Firefighting foam has been widely used by the military, fire departments, and private corporations since the mid-1950s. However, recent lawsuits have linked firefighting foam to serious illnesses like kidney and testicular cancer.
Despite its widespread use, firefighting foam contains toxic chemicals known as perfluoroalkyl and polyfluoroalkyl substances (PFAS). The health risks associated with firefighting foam and PFAS are now receiving high-profile attention. Government agencies like the Centers for Disease Control and Prevention (CDC) are studying how certain PFAS affect human health. Further, companies that made firefighting foam are being sued by both individuals and communities.
How Firefighting Foam Puts People at Risk
Firefighting foam is a combination of water, pressurized air, and PFAS. The mixture of these three substances is more effective at controlling fires than just water, particularly for fuel-based fires.
However, unlike water and air, PFAS are man-made chemicals that do not break down over time. Once firefighting foam is used, these chemicals can linger for years — even inside of a person’s body.
Firefighters are at high risk if they are regularly exposed to foam containing PFAS. PFAS can also run off into local water sources without anyone realizing it. If humans consume water or food products contaminated with PFAS, they could develop serious health problems.
Humans who come in contact with PFAS may be at risk of:
- Testicular and kidney cancer
- Thyroid disease
- Ulcerative colitis
- Other health issues, such as hormonal imbalances
With repeated exposure, PFAS will build up in the body. Though anyone exposed to PFAS may be at risk, those who are continuously exposed may be more likely to develop health issues.
Firefighting Foam Exposure on Job Sites
Several different industries heavily relied on firefighting foam for decades. The largest consumers were the military, airports, and fuel companies — not necessarily local fire departments.
Firefighting foam was used in:
- The U.S. Military: According to the Environmental Security Technology Certification Program (ESTCP), the military uses 75% of all firefighting foam, with all other industries using the remaining 25%. The foam was used to put out aircraft and hangar fires and was also a staple of firefighting exercises until the mid-1990s. Today, the military still has huge stockpiles of firefighting foam.
- Airports: The Federal Aviation Administration (FAA) has required that airports use firefighting foam since the 1970s. Firefighting foam was specifically used because water is not as effective on fires started by jet fuel.
- Fuel Industries: Firefighting foam was a necessity for those working on fuel tank farms and refineries, as PFAS are particularly effective in fighting oil-based fires.
Anyone working on or near these sites could be at risk if they are directly exposed to the firefighting foam or unknowingly consume water polluted by it.
In addition, those who lived near a military base, airport, or fuel farm may also be in danger if PFAS from the firefighting foam contaminated a nearby water source.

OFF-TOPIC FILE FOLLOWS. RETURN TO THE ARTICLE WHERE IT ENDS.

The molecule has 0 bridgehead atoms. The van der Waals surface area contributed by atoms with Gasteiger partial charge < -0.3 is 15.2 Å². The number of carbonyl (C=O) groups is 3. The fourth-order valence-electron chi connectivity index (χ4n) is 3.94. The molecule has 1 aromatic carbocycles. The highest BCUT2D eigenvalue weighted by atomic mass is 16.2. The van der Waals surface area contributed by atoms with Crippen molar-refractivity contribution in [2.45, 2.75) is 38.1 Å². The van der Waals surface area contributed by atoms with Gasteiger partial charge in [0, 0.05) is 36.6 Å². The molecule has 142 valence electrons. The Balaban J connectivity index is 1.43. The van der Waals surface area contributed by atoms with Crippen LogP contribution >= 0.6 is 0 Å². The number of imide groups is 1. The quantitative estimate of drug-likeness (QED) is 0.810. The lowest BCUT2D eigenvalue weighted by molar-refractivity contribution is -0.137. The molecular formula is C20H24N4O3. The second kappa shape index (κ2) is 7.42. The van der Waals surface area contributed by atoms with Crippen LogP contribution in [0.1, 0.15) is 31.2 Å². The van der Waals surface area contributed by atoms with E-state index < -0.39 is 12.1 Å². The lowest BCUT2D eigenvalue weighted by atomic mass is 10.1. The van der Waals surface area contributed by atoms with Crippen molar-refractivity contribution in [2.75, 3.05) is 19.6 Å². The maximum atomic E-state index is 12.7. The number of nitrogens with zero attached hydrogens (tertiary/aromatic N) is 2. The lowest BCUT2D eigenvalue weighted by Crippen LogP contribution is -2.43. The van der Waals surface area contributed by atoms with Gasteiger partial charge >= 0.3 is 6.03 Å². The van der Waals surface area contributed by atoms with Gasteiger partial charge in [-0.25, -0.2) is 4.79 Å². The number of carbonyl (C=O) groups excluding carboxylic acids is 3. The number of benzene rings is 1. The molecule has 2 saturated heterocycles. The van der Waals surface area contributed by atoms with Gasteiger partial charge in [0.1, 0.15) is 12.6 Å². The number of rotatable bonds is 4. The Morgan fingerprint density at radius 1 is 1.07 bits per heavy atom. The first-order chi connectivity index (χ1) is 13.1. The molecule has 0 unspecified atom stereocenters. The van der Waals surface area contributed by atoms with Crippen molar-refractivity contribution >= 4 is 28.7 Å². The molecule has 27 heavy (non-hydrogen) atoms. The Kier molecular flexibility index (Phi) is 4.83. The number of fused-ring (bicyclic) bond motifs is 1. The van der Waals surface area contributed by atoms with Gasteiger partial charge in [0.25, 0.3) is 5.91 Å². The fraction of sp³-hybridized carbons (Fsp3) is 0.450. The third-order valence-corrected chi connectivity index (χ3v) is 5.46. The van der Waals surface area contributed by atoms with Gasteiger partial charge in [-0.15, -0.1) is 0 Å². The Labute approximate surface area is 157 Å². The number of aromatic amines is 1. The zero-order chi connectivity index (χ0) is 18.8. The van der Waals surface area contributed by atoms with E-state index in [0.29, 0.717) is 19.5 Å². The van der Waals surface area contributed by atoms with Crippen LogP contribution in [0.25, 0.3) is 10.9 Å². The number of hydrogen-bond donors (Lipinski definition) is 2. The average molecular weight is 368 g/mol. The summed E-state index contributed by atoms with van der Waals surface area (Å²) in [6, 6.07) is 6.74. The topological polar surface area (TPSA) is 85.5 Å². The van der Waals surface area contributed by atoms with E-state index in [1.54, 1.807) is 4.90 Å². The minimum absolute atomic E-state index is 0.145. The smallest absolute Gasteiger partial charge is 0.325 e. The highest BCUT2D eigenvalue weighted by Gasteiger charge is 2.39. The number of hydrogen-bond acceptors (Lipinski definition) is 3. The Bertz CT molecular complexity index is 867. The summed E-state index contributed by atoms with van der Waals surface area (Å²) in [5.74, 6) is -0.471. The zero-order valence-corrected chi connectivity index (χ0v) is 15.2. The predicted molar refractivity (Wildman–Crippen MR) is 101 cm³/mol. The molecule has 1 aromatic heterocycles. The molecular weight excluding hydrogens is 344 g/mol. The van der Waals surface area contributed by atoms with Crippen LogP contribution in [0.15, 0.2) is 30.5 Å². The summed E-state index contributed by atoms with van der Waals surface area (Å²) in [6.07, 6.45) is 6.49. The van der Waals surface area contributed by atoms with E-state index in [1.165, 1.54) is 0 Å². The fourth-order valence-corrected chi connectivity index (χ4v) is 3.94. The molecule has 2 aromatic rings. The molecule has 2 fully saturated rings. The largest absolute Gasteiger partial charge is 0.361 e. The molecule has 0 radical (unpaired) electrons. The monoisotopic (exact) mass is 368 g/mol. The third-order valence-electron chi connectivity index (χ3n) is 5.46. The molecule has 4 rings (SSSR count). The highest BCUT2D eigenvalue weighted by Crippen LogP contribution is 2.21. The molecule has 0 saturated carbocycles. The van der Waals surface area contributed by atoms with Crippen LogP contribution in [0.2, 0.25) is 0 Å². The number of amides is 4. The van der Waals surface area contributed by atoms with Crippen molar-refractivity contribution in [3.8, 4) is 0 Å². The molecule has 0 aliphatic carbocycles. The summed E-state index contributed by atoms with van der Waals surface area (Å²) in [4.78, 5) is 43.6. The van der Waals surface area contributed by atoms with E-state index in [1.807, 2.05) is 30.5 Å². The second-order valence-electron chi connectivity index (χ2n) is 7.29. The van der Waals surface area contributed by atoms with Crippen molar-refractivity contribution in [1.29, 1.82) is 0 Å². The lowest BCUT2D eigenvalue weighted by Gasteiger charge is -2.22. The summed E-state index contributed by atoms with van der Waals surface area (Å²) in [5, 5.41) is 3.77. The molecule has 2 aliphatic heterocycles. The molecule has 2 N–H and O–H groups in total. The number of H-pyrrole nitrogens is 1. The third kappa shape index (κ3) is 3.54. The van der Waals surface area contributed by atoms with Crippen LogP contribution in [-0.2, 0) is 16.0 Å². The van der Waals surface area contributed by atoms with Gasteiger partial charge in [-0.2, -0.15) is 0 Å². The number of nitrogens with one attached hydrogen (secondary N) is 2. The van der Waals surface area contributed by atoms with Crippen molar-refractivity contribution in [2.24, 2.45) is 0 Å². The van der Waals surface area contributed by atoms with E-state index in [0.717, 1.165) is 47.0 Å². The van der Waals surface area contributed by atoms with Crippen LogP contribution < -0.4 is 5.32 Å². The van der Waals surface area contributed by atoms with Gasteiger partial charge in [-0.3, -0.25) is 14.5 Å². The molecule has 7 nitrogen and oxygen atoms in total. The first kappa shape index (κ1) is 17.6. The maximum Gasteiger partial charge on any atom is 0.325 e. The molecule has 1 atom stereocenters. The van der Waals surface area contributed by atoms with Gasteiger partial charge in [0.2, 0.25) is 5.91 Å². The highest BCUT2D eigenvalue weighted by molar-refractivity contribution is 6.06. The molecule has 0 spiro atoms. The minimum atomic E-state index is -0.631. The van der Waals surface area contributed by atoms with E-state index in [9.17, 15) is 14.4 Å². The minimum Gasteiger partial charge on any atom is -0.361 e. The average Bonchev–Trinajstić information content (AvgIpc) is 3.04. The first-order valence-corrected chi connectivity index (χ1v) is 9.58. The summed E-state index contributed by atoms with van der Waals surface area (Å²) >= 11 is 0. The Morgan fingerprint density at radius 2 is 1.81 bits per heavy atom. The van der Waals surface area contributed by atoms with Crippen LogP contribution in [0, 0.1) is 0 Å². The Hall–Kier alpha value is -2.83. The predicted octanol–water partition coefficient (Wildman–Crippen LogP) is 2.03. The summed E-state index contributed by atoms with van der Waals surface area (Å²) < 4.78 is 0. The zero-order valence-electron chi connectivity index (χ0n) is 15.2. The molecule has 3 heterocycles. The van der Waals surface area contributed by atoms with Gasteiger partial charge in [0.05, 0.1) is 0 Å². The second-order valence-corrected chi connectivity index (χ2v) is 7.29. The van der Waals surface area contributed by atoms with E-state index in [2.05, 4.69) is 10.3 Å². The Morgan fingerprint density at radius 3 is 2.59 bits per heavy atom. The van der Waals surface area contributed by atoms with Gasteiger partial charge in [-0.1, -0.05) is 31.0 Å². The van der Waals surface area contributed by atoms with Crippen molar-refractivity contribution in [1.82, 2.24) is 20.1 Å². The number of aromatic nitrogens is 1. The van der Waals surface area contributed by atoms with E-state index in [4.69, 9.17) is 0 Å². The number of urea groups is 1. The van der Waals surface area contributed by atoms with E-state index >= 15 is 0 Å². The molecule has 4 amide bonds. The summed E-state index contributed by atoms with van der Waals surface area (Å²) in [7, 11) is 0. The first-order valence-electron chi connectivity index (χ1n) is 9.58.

Who Is Responsible?
Today, the companies that produced firefighting foams with PFAS are coming under legal and medical scrutiny. According to recent reports, some companies may have known about the health risks of their foams for decades but did not take sufficient action to protect the general public.
Today, people are taking legal action against these companies, seeking compensation for the long-term damage that was done.
Companies facing legal action include:
- 3M: Recently revealed company documents show that 3M knew the PFAS in its firefighting foam and other products were dangerous. However, they did not tell the EPA or the public about the health risks until the early 2000s. According to one report, a former EPA employee claimed the company was more concerned with profits over safety.
- DuPont: This company used PFAS in firefighting foam and more products for over six decades, according to recent reports. Studies from Ohio and West Virginia showed that DuPont factories contaminated local water supplies with PFAS, possibly causing cancer and other diseases.
As of 2019, these companies are facing lawsuits from the states of New Jersey, New Hampshire, and New York surrounding PFA contamination.
Preventing Future PFAS Contamination
According to the CDC, several companies have voluntarily stopped production on PFAS materials, including firefighting foams. That being said, the problem is far from over.
Some organizations will continue to use PFAS-containing firefighting foams through 2020, and over 600 products using the chemicals are still being sold on the market today.
The military and airports are beginning to phase out the use of firefighting foams with PFAs as well, but progress is slow. As part of a 2018 law, the FAA will no longer be required to use PFAS-containing foams. However, this rule will not take effect until 2021.
More steps must be taken at local and national levels to prevent firefighting foams from polluting the environment and to clean up sites that are still at risk.